Mr Jaswant Singh does seem to believe in grea-ter openness. Not only were the two Kelkar consultation papers put up on the internet, but there is also now a mid-year review of the economy. A mid-year review should take place around mid-year, so that corrections are possible. In December, there are hardly four months left in which course corrections can be made. So, apart from transparency, what purpose does this review serve' There is indeed a four-point agenda for reform, but this agenda is not new.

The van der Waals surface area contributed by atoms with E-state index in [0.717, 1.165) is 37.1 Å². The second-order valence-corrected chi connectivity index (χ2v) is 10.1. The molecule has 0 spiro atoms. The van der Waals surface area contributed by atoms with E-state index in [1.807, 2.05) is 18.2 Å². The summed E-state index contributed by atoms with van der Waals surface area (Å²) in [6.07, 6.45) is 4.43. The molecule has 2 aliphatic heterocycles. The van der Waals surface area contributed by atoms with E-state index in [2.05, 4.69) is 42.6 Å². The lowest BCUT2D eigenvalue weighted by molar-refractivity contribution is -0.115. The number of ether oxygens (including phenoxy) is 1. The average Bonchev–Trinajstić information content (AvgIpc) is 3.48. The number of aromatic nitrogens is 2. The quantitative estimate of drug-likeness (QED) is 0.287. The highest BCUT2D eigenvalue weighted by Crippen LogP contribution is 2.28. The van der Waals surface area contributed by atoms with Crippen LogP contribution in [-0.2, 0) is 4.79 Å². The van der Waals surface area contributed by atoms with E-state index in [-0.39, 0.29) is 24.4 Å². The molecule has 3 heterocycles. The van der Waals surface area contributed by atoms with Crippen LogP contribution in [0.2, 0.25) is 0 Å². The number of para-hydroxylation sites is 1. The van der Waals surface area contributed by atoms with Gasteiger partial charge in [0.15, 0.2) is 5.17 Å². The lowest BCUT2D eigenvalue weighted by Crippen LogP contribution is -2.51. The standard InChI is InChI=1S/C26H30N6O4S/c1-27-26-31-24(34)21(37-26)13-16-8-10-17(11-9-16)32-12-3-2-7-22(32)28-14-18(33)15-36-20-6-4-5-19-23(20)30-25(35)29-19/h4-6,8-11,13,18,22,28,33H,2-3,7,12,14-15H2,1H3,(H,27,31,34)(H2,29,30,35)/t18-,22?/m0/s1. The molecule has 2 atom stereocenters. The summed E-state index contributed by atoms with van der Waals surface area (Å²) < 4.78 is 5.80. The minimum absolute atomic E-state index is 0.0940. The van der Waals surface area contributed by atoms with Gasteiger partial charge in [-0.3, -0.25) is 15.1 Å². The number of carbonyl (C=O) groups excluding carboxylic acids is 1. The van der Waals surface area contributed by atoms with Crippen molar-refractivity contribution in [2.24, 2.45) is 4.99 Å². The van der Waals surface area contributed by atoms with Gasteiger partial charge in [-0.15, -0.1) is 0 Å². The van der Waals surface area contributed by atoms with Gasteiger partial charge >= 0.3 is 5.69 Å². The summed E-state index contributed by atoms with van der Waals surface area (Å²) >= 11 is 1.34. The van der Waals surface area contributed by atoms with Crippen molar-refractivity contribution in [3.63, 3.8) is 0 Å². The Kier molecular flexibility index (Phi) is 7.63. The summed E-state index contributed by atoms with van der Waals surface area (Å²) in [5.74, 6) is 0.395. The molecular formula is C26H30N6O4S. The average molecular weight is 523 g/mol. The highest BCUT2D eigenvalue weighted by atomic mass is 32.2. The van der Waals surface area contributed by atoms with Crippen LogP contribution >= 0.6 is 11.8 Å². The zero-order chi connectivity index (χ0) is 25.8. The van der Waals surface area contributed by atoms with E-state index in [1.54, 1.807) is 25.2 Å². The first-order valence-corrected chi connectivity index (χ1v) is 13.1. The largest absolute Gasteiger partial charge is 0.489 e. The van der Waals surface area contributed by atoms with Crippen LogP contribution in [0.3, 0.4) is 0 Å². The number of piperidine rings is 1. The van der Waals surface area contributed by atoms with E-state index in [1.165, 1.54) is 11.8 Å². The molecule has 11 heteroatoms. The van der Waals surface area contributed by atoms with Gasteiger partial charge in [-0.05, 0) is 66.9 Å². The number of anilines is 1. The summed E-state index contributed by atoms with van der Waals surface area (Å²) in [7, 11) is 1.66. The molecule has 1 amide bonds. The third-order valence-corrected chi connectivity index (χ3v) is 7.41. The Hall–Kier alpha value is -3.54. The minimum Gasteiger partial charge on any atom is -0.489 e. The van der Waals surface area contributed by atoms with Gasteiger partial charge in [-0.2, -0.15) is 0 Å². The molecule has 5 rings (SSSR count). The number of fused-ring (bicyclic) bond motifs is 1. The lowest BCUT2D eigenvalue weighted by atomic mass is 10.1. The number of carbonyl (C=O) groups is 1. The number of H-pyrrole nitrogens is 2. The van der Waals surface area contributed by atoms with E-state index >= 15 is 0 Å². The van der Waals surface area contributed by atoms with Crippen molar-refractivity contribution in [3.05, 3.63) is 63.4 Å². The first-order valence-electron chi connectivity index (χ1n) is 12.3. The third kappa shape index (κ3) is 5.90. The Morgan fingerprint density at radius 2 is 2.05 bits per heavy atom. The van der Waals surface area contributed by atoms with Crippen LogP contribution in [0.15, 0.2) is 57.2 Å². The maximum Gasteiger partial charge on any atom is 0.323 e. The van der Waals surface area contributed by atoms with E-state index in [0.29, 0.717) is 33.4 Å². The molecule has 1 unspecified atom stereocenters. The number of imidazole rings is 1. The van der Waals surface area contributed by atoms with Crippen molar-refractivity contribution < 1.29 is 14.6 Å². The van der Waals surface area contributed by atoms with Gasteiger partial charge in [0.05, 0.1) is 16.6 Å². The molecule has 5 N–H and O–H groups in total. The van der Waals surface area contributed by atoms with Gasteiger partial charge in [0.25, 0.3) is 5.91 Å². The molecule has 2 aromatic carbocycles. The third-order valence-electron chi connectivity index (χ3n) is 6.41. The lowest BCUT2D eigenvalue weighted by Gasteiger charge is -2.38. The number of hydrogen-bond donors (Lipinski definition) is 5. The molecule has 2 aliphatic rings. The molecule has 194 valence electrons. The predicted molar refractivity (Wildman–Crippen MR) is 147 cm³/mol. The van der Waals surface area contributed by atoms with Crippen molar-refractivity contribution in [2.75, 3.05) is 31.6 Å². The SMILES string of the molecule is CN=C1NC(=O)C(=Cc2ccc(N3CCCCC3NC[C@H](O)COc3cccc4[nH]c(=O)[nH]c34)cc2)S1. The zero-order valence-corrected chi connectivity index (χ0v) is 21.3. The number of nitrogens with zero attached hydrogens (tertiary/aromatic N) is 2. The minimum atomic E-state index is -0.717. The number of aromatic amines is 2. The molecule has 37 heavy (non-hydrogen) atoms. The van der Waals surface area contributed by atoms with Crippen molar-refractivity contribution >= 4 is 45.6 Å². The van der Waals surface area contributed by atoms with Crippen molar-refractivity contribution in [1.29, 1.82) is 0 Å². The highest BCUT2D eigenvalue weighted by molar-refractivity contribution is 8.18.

Understandably, there is emphasis on the good and papering over of the bad. Gross domestic product growth will be between 5 and 5.5 per cent in 2002-03. Food stocks of 51.4 million tonnes. Inflation of 2.3 per cent by the wholesale price index and 4.3 per cent by one variety of the consumer price index. Sixty-six billion dollars of foreign exchange reserves, export growth of 13.5 per cent in dollar terms between April and September 2002. In six core and infrastructure industries, there is 5.6 per cent growth between April and October 2002, with signs of an industrial recovery. All this is indeed true. But it is equally true that MYRE has no idea how to step up investments required for 8 per cent growth. In 2001-02, 12 issues in the capital market raised Rs 2,360 crore. The six issues listed in 2002-03 have only raised Rs 962 crore. Foreign direct investment inflows are also lower than last year. Disbursements from all-India financial institutions are down by 46.2 per cent. Nor is the MYRE clear about what can be done on the fiscal problem. Budget estimates for 2002-03 projected an 11.9 per cent increase in revenue expenditure, MYRE shows an increase of 15.9 per cent in the first six months, with a suggestion that expenditure management might deteriorate in the remaining months. The budget promised 15.7 per cent increase in capital expenditure, MYRE shows an increase of 3.6 per cent in the first six months. The budget estimated a 13 per cent increase in subsidies, MYRE has an increase of 62 per cent in the first six months. The budget promised Rs 12,000 crore of disinvestments, the first six months have touched 25 per cent of this target. In fairness, MYRE could not have come up with a new reform agenda, nor was it expected to address the political economy. “There is a need to revise the rate of interest on small savings in line with movements in market-related interest rates. Any successful expenditure rationalization and reprioritization programme must address the issue of subsidies, through a rationalization of the prices of food, fertilizers, LPG and kerosene.” The finance minister’s middle class agenda stands in the way.